A spicy tomato sauce known as sauce piquante is common in Louisiana Cajun cuisine, that can contain any seafood, poultry, or meats such as wild game. It is typically served over white rice. In Louisiana Creole cuisine, there is a tomato sauce known as a creole sauce. It is similar to Italian tomato sauce, but features more Louisiana flavors derived from the fusion of French and Spanish cooking styles. They both usually contain the traditional holy trinity of diced bell pepper, onion, and celery.
Indian tomato sauces
Indian curry, especially as it has been exported out of India, is recognizable for heavily spiced sauces, often made from a tomato base.
Tomato gravy – (Tomato Gravy is Delicious!!-Jerry)
Tomato gravy, which is distinct from the term as used by northeastern Italian Americans when referring to tomato sauce, is a gravy common in most rural areas where tomatoes were a staple food. Tomato gravy is prepared in a method similar to white gravy. The cooked tomatoes, some fat (usually cured pork fat) and flour are cooked together until thick, and seasoned with salt and pepper. Typically, tomato gravy is served over eggs, toast and biscuits.
6. canned tomatoes
Canned tomatoes are an very important part of the pantry. The best by far is the home canned tomatoes that we get from Alabama every year. Unbelievably good!!! Next to that are the Italian versions. You can use canned tomatoes for anything from starting a sauce to Bloody Marie’s. Keep several on hand.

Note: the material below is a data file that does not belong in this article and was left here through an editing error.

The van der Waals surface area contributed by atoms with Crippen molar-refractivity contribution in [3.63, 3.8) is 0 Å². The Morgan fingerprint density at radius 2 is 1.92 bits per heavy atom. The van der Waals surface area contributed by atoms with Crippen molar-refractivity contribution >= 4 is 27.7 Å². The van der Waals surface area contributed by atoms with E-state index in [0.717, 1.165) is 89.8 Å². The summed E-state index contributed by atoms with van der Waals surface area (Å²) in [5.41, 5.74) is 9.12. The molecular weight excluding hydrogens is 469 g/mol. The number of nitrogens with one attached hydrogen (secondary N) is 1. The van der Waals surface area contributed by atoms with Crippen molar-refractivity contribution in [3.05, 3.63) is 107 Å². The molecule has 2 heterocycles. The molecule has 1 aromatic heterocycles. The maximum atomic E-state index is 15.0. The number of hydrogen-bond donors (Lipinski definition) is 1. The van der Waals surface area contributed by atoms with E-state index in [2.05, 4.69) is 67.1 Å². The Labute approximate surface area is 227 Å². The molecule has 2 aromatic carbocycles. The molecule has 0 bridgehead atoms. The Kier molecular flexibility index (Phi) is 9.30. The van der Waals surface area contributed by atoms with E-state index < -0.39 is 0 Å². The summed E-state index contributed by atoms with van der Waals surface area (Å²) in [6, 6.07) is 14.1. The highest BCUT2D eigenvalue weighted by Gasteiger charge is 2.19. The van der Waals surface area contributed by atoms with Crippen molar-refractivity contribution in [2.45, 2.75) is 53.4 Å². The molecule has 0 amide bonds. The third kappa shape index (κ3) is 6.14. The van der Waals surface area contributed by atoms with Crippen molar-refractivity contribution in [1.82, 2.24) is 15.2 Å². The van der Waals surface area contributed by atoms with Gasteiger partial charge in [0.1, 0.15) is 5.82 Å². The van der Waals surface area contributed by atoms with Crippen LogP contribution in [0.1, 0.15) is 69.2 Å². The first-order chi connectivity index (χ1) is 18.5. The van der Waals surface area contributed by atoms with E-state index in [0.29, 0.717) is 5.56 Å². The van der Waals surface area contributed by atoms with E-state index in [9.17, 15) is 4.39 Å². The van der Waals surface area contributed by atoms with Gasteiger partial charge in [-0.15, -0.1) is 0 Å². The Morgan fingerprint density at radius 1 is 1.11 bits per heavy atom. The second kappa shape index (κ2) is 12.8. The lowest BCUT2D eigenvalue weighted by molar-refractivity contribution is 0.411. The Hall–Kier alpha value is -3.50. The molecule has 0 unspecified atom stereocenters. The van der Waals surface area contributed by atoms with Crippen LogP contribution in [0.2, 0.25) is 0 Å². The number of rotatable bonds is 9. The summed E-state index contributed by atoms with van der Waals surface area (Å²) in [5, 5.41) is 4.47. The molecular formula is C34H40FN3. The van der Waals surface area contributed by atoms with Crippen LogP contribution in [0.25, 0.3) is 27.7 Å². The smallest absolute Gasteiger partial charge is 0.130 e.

I’m going to stop here for today because there is too much to say about the next few items and I’ve got work to do.
I stole this recipe directly from David Lebovitz’s blog. Please visit his site for great insight to living and eating in France.
Chopped Vegetable Salad with Lemon-Garlic Dressing
I guess I’m more French than I thought because I’m not a fan of very hard vegetables raw, like broccoli, cauliflower, or green beans. So if I use them, I blanch or steam the vegetables lightly, to make them a bit more palatable.
For the dressing:
2 cloves garlic, peeled and grated or minced
2 tablespoons fresh lemon juice
1 teaspoon kosher or sea salt
1/2 teaspoon Dijon mustard
1/4 cup (60ml) olive or grape seed oil, or another favorite oil
For the salad:
6 cups (700g) mixed chopped vegetables and other additions, such as:
-Cubed grilled chicken
-Batons of baked tofu
-Crumbled feta, goat, or blue cheese
-Shredded romaine, radicchio, or gem lettuce
-Sliced or quartered radishes
-Grated or julienne-cut carrots
-Shredded red cabbage
-Minced parsley or chives
_Lightly steamed or blanched broccoli, cauliflower, green beans, or asparagus